The National Science Foundation selected the winning bid from five contenders, said Bob Borchers, who oversees the NSF's Computer and Information Science and Engineering group. The computer, to be built in spring 2001, will be available for use by academic researchers studying subjects such as biophysics, global climate change, astrophysics and materials science.
The system will be capable of processing 6 trillion mathematical calculations per second at peak speed and a sustained speed of around 1 trillion calculations, ranking it among the most powerful supercomputers in the world.
Compaq has been gunning for the high-performance technical computing market, which includes not only mammoth supercomputers but also more modest systems able to crunch numbers quickly for scientists or other researchers, such as banks trying to scrutinize global economic patterns.
While SGI has long been a power in this market with computers such as Los Alamos National Laboratory's Blue Mountain supercomputer, the company's financial difficulties mean Compaq is more worried about IBM's growing prominence, said Jesse Lipcon, vice president of Compaq's Alpha technology group. IBM yesterday announced it won an $18 million bid to build a supercomputer for the U.S. Navy.
One upcoming contract many are watching is the LANL project for a new nuclear weapons simulation computer expected to perform 30 trillion calculations per second. Lipcon confirmed today that Compaq is a bidder. SGI and Sun Microsystems also are bidding, representatives of the companies have said, and the announcement of the winning bid is expected soon.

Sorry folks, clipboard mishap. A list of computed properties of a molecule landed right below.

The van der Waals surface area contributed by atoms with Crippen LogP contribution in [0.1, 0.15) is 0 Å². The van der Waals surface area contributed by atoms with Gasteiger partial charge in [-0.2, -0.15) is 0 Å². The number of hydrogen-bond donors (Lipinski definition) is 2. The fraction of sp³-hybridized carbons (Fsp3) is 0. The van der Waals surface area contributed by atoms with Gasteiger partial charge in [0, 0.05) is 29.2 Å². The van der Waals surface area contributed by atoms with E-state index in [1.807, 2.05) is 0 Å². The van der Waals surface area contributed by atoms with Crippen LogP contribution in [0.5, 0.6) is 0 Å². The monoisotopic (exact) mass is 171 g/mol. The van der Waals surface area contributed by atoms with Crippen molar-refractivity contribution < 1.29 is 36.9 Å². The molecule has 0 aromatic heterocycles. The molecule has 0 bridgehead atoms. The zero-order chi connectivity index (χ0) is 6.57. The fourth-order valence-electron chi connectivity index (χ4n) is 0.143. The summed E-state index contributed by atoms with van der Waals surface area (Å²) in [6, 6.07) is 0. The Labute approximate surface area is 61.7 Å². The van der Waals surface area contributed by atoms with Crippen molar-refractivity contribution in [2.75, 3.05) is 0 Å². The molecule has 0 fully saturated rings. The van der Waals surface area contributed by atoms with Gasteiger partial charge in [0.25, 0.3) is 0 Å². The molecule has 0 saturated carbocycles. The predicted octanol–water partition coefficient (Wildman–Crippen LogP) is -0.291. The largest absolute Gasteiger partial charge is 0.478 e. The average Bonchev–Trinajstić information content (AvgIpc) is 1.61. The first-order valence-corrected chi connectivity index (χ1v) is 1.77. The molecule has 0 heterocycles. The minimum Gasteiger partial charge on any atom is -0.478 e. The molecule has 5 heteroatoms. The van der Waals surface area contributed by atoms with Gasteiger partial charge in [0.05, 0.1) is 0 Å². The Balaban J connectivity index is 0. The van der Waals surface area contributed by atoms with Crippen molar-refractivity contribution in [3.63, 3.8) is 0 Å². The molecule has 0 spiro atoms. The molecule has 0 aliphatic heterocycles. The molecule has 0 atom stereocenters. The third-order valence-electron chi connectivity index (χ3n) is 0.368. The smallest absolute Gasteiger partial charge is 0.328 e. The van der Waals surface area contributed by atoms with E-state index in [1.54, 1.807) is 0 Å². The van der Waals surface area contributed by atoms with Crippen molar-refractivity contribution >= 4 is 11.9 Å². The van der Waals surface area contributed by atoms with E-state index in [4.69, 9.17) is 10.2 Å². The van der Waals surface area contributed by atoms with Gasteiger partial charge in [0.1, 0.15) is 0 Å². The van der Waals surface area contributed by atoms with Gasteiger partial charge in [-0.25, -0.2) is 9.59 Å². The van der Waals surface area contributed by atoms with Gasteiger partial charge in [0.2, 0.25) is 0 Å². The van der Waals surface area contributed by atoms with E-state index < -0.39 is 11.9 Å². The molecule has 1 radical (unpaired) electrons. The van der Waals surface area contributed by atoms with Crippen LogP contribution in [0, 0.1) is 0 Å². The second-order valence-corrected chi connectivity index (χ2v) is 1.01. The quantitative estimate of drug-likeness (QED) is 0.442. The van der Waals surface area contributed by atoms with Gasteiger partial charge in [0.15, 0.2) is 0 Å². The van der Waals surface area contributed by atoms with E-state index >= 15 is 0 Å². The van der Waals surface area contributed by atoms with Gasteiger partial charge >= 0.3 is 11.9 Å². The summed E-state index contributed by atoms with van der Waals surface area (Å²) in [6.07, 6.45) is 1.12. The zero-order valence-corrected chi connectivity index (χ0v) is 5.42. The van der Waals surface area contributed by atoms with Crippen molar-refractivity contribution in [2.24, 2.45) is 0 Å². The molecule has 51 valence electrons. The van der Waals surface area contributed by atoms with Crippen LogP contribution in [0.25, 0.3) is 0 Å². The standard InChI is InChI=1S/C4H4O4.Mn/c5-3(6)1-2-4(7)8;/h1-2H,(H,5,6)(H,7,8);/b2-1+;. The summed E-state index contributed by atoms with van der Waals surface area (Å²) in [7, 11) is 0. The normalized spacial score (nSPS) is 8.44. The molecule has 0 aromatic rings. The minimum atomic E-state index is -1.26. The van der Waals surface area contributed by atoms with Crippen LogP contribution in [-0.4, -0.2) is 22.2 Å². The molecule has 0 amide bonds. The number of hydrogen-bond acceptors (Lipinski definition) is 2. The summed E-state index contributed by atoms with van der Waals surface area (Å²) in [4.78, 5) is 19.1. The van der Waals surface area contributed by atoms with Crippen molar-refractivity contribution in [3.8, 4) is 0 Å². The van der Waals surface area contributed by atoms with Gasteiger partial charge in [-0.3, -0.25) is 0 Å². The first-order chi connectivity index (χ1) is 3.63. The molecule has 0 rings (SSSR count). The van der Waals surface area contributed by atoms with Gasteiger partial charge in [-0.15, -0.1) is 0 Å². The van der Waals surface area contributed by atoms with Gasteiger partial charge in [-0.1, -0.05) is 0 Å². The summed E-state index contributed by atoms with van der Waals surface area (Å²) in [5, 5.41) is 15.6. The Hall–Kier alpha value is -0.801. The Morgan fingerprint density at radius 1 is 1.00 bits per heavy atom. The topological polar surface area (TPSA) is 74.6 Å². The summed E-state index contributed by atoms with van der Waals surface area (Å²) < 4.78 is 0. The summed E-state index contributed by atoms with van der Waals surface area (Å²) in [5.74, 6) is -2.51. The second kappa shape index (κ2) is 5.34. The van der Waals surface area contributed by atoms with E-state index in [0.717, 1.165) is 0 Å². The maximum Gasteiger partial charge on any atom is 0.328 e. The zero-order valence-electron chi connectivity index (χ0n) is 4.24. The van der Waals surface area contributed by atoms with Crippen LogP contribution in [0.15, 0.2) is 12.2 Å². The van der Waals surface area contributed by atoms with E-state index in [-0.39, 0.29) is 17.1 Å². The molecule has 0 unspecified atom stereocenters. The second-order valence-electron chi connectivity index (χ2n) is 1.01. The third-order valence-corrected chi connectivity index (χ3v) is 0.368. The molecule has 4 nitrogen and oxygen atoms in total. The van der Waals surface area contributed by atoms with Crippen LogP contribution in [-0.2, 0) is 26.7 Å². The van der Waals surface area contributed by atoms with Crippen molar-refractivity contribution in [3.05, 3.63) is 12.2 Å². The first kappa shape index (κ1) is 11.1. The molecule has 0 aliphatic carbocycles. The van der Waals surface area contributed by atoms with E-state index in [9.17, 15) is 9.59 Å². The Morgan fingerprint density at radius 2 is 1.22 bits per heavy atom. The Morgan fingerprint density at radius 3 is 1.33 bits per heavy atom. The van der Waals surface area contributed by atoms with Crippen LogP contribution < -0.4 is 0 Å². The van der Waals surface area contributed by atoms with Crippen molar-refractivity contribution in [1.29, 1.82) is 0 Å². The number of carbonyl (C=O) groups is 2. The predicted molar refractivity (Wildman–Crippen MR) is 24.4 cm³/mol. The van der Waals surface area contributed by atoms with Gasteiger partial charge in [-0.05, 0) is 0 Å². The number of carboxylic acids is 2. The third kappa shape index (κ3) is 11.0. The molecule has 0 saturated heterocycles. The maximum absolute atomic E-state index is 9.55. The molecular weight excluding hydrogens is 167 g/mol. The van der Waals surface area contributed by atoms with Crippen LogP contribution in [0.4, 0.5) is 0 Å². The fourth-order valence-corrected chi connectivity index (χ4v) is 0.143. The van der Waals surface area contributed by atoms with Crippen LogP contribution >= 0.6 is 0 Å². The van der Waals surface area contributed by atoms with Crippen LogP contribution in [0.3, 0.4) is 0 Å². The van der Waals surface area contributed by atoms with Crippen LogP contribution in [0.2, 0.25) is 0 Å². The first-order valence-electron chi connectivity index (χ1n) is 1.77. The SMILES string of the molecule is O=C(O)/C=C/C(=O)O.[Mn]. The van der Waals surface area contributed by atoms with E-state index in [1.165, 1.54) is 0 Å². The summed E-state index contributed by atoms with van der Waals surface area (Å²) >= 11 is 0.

IBM, which has a strong relationship with rival Lawrence Livermore National Laboratory and its ASCI White machine, isn't bidding for the LANL project. But Big Blue is likely to take a crack at its successor, expected to perform 100 trillion calculations per second.
The new Compaq machine is a sort of souped-up version of a popular and inexpensive supercomputer technique called Beowulf, which links dozens or hundreds of computers connected by a network. A programming task is split into numerous independent pieces that are parceled out to the individual nodes.
Though the technique doesn't work for all supercomputing problems, it's growing in popularity, and programmers are getting used to the architecture.
The new Compaq supercomputer will consist of 682 Compaq servers, each with four EV68 processors running at 1.1 GHz, Lipcon said. The chips will be an upcoming design with 0.18-micron features and copper technology, he said, and the four-way servers will be an as-yet unannounced design.
Each of these 682 nodes will be running Compaq's Tru64 Unix, which is capable of sharing a single file system. The nodes will pass messages to each other through a massive switch built by Quadrics Supercomputer World. Although each node can talk directly to another node through the switch, Compaq elected to use two to increase the communication speed.
Compaq's push into the supercomputing market is relatively young. It has won contracts with France's atomic energy commission, animation firm Blue Sky Studios, and three labs involved in the human genome project: Celera, Whitehead and the Sanger Institute.
Compaq has sold about a dozen of its supercomputers so far, Lipcon said. "Expect to see us capturing significant market share in the high end," he said.
Borchers said the NSF is paying $36 million for the machine and $3 million a year from 2001 to 2003 to operate it. In addition, the NSF hopes Congress will fund a second $36 million machine next year and a $55 million upgrade for each of the machines the year after that, Borchers said.